BRIGHT FUTURE: Rachel Tweddle, chief executive of The Hub
BRIGHT FUTURE: Rachel Tweddle, chief executive of The Hub

A COMMUNITY centre in Barnard Castle has used its annual meeting to showcase the facilities it has to offer.

More than 20 groups attended the event at The Hub, on Shaw Bank, on Friday, June 29, which until a few years ago was struggling to keep afloat.

A shift in focus away from catering exclusively for young people has seen a major turnaround in its fortunes.

Chief executive Rachel Tweddle said: “We are now a community centre. We are not a youth centre. Everyone who comes through the door knows that, but there are still people to convince who don’t come through the door.

“The AGM (annual general meeting) was a showcase of what we do. We put on a buffet with entertainment to show the young people's achievement in music.”

The buffet included produce grown on the Veg Out in Barney farm at the back of The Hub’s grounds.

Ms Tweddle said the past year had seen the centre access about £80,000 in grants which had allowed it to appoint a new events manager, who also covers as reception host. 

The appointment will free up the music teachers and coaches so that they can take on a more nurturing roll, such as guiding young musicians into joining bands.

Vicky Taylor, who took up the position recently, was astounded by the activity taking place on her first day of the job.

She said: “It is just crazy busy every day. We had a primary school in, parents and child minders, music, dance and the Games for the Brain group. All in one day.”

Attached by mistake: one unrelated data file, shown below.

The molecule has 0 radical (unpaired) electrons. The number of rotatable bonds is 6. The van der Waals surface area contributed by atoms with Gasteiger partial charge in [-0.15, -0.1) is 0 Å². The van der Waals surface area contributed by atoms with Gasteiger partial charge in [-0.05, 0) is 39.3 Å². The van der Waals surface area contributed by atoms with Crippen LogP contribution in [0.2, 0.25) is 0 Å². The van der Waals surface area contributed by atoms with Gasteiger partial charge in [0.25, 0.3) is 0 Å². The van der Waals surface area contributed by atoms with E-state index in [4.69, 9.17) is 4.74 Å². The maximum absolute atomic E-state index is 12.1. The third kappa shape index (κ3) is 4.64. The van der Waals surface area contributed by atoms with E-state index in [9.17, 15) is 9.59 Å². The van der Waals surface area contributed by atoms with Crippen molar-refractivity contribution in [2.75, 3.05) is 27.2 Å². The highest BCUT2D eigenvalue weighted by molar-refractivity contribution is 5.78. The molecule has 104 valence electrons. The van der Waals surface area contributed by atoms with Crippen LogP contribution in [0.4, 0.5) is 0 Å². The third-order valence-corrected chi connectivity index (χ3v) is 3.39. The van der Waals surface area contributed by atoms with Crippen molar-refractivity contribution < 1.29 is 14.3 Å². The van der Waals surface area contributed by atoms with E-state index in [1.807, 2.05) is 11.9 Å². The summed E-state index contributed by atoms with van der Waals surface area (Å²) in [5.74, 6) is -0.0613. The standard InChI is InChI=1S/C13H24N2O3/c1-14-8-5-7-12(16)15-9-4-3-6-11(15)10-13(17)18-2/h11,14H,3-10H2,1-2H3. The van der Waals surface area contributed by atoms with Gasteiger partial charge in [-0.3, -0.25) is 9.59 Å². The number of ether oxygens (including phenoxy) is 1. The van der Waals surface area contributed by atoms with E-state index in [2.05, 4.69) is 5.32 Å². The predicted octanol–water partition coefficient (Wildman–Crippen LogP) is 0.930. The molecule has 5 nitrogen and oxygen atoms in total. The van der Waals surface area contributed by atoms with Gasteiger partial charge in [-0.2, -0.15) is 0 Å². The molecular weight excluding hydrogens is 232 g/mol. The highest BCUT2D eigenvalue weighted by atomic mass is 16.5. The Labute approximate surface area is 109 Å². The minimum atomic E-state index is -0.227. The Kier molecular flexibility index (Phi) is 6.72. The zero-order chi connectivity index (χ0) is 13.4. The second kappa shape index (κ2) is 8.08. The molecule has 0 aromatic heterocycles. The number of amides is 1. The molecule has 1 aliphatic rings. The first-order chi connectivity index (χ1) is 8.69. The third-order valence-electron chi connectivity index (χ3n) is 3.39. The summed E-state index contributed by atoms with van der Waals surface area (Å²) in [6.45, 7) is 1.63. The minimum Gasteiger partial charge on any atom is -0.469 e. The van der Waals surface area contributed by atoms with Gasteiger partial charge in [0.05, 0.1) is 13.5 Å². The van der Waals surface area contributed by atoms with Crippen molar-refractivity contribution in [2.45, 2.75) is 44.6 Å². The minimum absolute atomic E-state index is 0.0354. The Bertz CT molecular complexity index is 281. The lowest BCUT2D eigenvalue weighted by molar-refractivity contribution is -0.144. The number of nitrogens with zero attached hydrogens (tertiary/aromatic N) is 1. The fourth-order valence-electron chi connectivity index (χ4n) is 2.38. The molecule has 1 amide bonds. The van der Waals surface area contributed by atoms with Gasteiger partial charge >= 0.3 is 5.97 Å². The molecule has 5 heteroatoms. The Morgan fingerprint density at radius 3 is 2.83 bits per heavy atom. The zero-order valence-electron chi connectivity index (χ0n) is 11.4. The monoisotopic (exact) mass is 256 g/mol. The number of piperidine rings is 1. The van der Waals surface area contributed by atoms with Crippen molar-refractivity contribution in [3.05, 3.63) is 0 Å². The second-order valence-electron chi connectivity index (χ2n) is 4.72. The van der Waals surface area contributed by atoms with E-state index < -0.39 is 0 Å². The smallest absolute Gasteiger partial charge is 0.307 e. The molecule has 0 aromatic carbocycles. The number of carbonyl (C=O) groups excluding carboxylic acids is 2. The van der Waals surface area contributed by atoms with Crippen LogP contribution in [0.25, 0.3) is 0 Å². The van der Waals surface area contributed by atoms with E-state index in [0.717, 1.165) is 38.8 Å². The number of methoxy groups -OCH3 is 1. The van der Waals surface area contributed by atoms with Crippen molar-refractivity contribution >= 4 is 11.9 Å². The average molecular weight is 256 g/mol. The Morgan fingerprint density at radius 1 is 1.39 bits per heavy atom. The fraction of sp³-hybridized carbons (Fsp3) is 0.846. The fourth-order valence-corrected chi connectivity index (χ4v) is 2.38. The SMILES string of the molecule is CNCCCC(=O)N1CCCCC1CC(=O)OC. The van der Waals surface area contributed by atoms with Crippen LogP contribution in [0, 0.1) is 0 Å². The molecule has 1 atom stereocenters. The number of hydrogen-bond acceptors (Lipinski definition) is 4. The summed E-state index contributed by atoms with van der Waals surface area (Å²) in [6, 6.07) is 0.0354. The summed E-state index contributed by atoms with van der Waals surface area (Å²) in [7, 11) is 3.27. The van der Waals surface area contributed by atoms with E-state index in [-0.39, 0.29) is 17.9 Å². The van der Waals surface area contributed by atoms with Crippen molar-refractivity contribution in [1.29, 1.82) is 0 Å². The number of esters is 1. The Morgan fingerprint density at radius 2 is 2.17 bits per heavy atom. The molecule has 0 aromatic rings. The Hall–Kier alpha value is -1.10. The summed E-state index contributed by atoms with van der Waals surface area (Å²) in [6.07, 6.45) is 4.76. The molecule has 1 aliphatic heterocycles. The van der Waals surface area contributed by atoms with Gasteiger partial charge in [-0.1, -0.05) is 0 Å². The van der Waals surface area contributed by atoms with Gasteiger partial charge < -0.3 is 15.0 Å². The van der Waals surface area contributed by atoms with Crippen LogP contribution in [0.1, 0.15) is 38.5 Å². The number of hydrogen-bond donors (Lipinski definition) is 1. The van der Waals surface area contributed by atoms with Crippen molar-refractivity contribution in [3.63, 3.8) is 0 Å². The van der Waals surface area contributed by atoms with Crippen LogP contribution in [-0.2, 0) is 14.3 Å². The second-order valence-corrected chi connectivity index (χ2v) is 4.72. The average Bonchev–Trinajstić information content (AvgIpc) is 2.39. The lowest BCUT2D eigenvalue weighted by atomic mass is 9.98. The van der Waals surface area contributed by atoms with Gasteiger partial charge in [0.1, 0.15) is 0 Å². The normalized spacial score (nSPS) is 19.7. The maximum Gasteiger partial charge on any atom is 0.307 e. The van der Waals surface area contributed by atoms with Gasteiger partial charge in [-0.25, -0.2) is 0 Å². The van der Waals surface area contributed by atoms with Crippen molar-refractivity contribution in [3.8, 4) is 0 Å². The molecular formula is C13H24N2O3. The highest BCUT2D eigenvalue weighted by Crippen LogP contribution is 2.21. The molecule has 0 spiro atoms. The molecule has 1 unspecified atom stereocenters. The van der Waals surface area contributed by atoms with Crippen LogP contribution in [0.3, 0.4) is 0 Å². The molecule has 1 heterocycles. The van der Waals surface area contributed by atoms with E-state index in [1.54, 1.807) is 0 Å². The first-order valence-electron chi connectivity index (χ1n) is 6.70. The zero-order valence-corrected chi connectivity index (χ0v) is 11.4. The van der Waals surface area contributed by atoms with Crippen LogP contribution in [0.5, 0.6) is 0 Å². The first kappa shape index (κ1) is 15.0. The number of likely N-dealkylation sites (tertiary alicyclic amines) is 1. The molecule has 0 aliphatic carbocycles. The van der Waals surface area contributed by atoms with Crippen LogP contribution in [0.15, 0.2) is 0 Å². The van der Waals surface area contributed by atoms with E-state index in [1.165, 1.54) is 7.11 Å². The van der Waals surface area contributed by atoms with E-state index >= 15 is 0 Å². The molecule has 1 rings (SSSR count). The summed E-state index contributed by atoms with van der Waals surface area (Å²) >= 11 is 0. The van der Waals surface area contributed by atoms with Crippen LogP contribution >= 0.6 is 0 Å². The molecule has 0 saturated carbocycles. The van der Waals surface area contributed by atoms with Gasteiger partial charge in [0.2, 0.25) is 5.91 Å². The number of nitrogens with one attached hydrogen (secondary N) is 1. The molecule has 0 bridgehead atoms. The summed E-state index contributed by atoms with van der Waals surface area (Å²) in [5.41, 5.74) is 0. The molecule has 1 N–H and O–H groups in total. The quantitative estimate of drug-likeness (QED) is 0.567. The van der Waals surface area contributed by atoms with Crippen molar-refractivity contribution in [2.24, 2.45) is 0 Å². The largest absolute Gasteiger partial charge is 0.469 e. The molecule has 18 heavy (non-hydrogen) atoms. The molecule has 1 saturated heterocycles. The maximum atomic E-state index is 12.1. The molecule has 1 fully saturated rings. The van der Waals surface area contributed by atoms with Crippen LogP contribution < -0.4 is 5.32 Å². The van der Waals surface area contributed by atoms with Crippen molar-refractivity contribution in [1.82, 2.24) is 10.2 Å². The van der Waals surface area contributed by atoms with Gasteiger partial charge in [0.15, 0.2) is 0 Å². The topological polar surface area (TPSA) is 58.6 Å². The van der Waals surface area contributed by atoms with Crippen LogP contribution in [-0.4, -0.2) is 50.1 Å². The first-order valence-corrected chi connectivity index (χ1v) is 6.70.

While footfall has grown substantially, Ms Tweddle hopes to access South Durham Enterprise Agency and other organisations, to get help with ways of increasing the centre's income.

She said: “We have not got a lot of unrestricted funds so we need to increase our relations with businesses to use our facilities for training, meetings or corporate days.

“Yes, the money is important, but so is the social impact.

“We have the Duke of Edinburgh Awards, the music and the community transport – they don’t bring in a lot of money but it is important. We stress the social side of it.”

Another aspect is the way the centre works with charities and fundraising groups.

The Hub facilities were made available free of charge for a recent a gig organised by four brothers in memory of their dad who died of cancer last year.

All cash raised was given to Pancreatic Cancer Action.

Ms Tweddle said: “It is a good way of supporting a charity and we get the takings from the bar and food. The takings were really good, so much so that we will probably take some of our takings and give it towards their charity.”

Again produce from the Veg Out farm was used for the catering.

Ms Tweddle said: “We ran out of onions on the night so I had to run down and pick some more, which is really cool having it right here.”

Based on the success of the annual meeting Ms Tweddle said a similar type of event would be arranged next year.

Gainford parish councillor Lisa Johnstone, who attended the meeting, said: “Staff and volunteers work so hard and despite the obvious difficulties and tough decisions faced in managing any organisation.

“The message that I took away was that the TCR Hub is constantly moving forward, improving and, very importantly, consolidating success in order to remain sustainable.”